Midland-Odessa Shooting

Leslie Chen, Staff Writer

On Aug. 31, a gunman opened fire from a moving vehicle traveling between the cities of Odessa and Midland in Texas. Eight people, including the gunman, were killed, and 24 remain injured. This is the third mass shooting to take place in the U.S. during August. Police later identified the shooter as 36-year-old Seth Ator, a trucker from Odessa.

The shooting began around 3:00 p.m. during a traffic stop, where a Texas state trooper was shot in an attempt to stop Ator over his failure to signal a left turn. Ator continued into Odessa, shooting people along the way. In Odessa, he abandoned his car and hijacked a U.S. Postal Service truck, continuing to drive and firing indiscriminately on the highway. Authorities confirmed that Ator was killed by police just before he entered a crowded movie theater, preventing what many said could have been an even deadlier rampage.

Authorities have since released the names of the victims killed, ages ranging from 15 to 57. One of the victims killed was Mary Granados, a 29-year-old U.S. Postal worker; her postal vehicle was the one the shooter hijacked. Other victims include Leilah Hernandez, Edwin Peregrino, Joe Griffith, Rodolfo Arco, Kameron Brown, and Raul Garcia. Among the injured were three police officers, all of whom are in stable condition.

The day after the shooting, the police finally identified the shooter. The police revealed Ator carried an AR-15 type weapon, but they didn’t know how he obtained it. Odessa Police Chief Michael Gerke said in a press conference that much of Ator’s motive is unclear. “It’s a very chaotic situation [that is] all being pieced together,” he stated. However, according to a report by The New York Times, Ator had been fired from his job just hours before the shooting started.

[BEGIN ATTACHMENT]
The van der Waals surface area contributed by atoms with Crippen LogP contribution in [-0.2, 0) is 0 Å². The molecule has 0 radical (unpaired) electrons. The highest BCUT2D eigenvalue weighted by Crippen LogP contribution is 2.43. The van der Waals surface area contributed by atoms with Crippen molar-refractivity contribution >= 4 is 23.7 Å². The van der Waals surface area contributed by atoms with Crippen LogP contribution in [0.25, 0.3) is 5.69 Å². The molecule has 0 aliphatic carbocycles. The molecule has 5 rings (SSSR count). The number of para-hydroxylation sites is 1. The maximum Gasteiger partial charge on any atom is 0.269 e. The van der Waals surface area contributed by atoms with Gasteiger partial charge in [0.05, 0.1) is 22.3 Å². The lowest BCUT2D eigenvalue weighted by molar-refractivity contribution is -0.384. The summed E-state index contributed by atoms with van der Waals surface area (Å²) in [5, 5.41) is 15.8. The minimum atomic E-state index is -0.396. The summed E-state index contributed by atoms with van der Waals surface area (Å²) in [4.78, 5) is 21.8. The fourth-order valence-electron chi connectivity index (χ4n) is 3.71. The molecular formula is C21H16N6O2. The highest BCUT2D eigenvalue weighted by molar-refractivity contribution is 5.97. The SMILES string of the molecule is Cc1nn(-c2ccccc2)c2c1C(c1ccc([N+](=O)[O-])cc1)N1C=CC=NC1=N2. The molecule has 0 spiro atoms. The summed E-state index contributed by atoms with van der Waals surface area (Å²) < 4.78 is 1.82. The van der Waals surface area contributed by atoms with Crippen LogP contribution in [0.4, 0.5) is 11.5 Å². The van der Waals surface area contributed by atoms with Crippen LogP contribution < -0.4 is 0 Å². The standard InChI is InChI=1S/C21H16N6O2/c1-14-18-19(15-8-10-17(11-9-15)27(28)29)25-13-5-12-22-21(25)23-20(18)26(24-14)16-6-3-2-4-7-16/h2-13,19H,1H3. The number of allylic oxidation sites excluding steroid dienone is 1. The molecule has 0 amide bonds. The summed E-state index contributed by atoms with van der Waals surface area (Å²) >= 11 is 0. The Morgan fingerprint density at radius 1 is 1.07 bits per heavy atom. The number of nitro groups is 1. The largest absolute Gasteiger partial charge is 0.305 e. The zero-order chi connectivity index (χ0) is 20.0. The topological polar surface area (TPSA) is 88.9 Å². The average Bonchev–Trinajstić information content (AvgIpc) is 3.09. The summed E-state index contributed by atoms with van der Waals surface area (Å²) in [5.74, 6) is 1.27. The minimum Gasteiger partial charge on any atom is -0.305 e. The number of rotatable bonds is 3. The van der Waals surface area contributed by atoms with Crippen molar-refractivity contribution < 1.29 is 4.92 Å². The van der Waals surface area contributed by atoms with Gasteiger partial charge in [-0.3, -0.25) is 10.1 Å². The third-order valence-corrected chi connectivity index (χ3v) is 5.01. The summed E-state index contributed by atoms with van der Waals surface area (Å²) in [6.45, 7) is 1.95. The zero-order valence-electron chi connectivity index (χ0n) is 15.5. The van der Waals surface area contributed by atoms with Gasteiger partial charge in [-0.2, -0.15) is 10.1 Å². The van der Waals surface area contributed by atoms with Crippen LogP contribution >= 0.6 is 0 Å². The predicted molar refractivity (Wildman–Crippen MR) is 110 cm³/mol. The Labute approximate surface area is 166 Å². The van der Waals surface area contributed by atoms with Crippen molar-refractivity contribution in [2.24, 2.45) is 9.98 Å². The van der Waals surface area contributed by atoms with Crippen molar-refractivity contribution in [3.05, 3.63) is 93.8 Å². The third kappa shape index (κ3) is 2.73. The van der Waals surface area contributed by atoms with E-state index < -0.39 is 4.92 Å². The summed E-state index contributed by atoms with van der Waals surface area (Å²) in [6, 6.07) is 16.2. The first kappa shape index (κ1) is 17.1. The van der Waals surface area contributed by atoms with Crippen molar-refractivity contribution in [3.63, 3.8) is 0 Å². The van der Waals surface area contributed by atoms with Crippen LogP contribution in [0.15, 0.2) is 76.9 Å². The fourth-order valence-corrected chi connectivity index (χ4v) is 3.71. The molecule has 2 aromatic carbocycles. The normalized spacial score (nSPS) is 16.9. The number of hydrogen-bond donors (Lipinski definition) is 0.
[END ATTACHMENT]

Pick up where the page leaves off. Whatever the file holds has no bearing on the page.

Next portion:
In response to the shooting, Texas governor Greg Abbott expressed his sorrow for the victims, lamenting, “I’m tired of the dying of people in the state of Texas. Too many Texans are mourning.” Abbott added that new gun laws were needed, although he didn’t outline specific legislation or policy changes. When asked whether AR-style weapons should be banned, Abbott pointed out that not every mass shooting has been committed with such weapons. “We need solutions to keep guns out of the hands of criminals while protecting the Second Amendment,” he said. Abbott’s comments were made on the same day eight new gun legislation laws took effect in Texas. The laws ease restrictions on guns and have been praised by the National Rifle Association. President Trump has brought up that his administration would try to balance public safety while also protecting the Second Amendment, saying “this includes strong measures to keep weapons out of the hands of dangerous and deranged individuals” as well as “substantial reforms to the nation’s broken mental health system.”

As Texan communities continue to search for the killer’s motive, Odessa’s mayor David Turner told National Public Radio that the focus needs to be on the victims’ families. “We covet everyone’s prayers for those who were injured and for those loved ones who were lost,” he said. Turner also added that the community needs to stick together for support. “In West Texas, we’re known for being strong and independent,” he asserted. “It’s time for us to come together and love on those who need it right now.”

Photo courtesy of USATODAY.COM